"I thought this was going to be a bit of a lighter interview. You know, something more... mainstream for 6 year olds?" - Nick Nolte at the beginning of this film. The "bio doc" genre has been overflowing lately. It seems like every other celebrity in existence is the subject of a standard career summation complete with footage and anecdotal evidence. But when putting the gruff cantankerous actor Nick Nolte in the spotlight, director Tom Thurman decided to try something new with the format.
Thurman set up a casually dressed Nolte at a desk in a studio with a television monitor aimed at him. On that monitor is previously recorded video of a dapper Nolte (in a nice matching hat and dress jacket) asking questions. That's right - Nolte interviews himself. It's an odd but intriguing idea which seems to pay off at first. Nolte gets defensive at times in his replies yet says startlingly insightful stuff like: "My ego is a very limited petty individual. Rather jealous - an asshole basically." He sums the whole situation up at another priceless point when he states: "Every interview is a lie."
Thankfully it's not just Nolte on Nolte - a roster of his friends and fellow co-workers appear to sing his praises including Ben Stiller, Alan Rudolph, Jacqueline Bisset, F.X. Feeney, Mike Medavoy, Barbara Hershey, and Paul Masursky. Bisset, Nolte's co-star from his first major film THE DEEP, humorously offers: "I think DOWN AND OUT IN BEVERLY HILLS he must have enjoyed enormously. Nick likes to get dirty."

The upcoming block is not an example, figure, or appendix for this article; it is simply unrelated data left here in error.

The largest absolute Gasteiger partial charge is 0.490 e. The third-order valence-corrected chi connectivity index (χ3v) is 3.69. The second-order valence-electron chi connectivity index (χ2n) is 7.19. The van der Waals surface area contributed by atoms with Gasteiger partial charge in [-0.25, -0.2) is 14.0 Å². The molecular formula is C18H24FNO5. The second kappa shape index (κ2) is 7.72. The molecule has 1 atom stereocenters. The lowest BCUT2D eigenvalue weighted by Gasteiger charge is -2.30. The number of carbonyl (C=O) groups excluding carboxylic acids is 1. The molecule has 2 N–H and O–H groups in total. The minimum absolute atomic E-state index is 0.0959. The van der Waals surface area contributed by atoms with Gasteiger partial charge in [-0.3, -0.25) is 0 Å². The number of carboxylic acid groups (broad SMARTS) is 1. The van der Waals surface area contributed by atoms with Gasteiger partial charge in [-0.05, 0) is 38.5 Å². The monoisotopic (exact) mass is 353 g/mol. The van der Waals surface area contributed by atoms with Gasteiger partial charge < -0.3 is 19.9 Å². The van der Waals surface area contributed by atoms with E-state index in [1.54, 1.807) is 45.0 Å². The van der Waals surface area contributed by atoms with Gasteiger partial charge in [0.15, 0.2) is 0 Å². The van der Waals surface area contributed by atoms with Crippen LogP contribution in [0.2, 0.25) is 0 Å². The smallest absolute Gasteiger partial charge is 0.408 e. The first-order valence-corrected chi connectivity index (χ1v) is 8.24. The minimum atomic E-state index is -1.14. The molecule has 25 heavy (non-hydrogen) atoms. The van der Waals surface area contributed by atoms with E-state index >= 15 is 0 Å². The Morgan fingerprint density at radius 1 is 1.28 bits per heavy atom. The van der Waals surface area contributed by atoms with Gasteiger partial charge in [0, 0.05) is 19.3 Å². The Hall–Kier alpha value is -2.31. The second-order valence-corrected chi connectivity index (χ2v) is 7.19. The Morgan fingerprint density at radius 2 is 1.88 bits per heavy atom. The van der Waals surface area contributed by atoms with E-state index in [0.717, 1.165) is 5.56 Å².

Speaking of getting dirty there's Nolte's infamous celebrity mug shot which comes up more than once. It's one of the film's only legitimate surprises when Nolte reveals: "That is not a mug shot. You see any numbers? You see that wall? It's a hospital wall." He goes on to explain that the arresting officer, who was a fan, asked if he could get a Poloraid. Nolte said "I'll do the shot if you share the money with the rest of the guys." As for his disheveled appearance: "That's the way I looked in THE HULK."
Unfortunately despite these insights, this is a rambling often sloppy portrait with no clips from any of the films discussed and no chronological structure. We have to do with movie stills with no dates given and this loss of context denies the documentary a satisfying arc.
Skipping back and forth through Nolte's filmography with many notable movies not being mentioned at all means that somebody only familiar with the man from TROPIC THUNDER or Comedy Central reruns of 48 HOURS would have little inkling of the full spectrum of his work.
The film also suffers from feeling overlong even at a paltry 74 minute running time. Reflections on acting methods are tossed aside for close to incoherent spiritual philosophy which can't help but appear drunken. Nolte is a fascinating rugged thespian whose model looks long ago morphed into the leathery weathered visage that later period films like AFFLICTION and THE GOOD THIEF have made good use of, but this wacky interview gimmick doesn't do his legacy any favors.